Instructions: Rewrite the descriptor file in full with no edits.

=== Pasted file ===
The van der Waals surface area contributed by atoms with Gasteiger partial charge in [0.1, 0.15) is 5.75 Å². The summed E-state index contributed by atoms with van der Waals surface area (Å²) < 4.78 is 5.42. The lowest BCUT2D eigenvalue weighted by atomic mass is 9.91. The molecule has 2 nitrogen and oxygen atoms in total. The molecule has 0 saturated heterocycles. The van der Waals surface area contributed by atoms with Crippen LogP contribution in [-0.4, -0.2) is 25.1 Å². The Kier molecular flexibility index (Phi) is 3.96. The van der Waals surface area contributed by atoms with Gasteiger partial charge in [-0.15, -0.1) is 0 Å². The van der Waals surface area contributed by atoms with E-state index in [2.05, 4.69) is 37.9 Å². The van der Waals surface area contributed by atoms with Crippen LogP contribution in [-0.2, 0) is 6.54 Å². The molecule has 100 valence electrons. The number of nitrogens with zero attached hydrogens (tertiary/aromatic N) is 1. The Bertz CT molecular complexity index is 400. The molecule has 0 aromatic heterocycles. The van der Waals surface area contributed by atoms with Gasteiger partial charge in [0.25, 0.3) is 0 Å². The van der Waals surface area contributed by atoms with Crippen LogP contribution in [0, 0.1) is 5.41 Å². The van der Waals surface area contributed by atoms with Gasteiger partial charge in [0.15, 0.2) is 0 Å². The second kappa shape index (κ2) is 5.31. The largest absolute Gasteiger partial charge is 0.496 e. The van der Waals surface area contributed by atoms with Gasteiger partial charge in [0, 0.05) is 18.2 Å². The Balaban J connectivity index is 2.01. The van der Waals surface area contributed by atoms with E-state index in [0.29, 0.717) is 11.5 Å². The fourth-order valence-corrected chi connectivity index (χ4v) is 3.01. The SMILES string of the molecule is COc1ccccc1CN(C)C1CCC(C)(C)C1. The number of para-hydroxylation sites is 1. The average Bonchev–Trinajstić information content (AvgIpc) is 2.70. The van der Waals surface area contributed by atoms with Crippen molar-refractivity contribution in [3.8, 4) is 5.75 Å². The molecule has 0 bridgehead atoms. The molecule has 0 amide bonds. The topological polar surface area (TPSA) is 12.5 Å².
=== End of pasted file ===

The van der Waals surface area contributed by atoms with Gasteiger partial charge in [0.1, 0.15) is 5.75 Å². The summed E-state index contributed by atoms with van der Waals surface area (Å²) < 4.78 is 5.42. The lowest BCUT2D eigenvalue weighted by atomic mass is 9.91. The molecule has 2 nitrogen and oxygen atoms in total. The molecule has 0 saturated heterocycles. The van der Waals surface area contributed by atoms with Crippen LogP contribution in [-0.4, -0.2) is 25.1 Å². The Kier molecular flexibility index (Phi) is 3.96. The van der Waals surface area contributed by atoms with Gasteiger partial charge in [-0.15, -0.1) is 0 Å². The van der Waals surface area contributed by atoms with E-state index in [2.05, 4.69) is 37.9 Å². The van der Waals surface area contributed by atoms with Crippen LogP contribution in [-0.2, 0) is 6.54 Å². The molecule has 100 valence electrons. The number of nitrogens with zero attached hydrogens (tertiary/aromatic N) is 1. The Bertz CT molecular complexity index is 400. The molecule has 0 aromatic heterocycles. The van der Waals surface area contributed by atoms with Gasteiger partial charge in [0.25, 0.3) is 0 Å². The van der Waals surface area contributed by atoms with Crippen LogP contribution in [0, 0.1) is 5.41 Å². The van der Waals surface area contributed by atoms with Gasteiger partial charge in [0.15, 0.2) is 0 Å². The second kappa shape index (κ2) is 5.31. The largest absolute Gasteiger partial charge is 0.496 e. The van der Waals surface area contributed by atoms with Gasteiger partial charge in [0, 0.05) is 18.2 Å². The Balaban J connectivity index is 2.01. The van der Waals surface area contributed by atoms with E-state index in [0.29, 0.717) is 11.5 Å². The fourth-order valence-corrected chi connectivity index (χ4v) is 3.01. The SMILES string of the molecule is COc1ccccc1CN(C)C1CCC(C)(C)C1. The number of para-hydroxylation sites is 1. The average Bonchev–Trinajstić information content (AvgIpc) is 2.70. The van der Waals surface area contributed by atoms with Crippen molar-refractivity contribution in [3.8, 4) is 5.75 Å². The molecule has 0 bridgehead atoms. The molecule has 0 amide bonds. The topological polar surface area (TPSA) is 12.5 Å².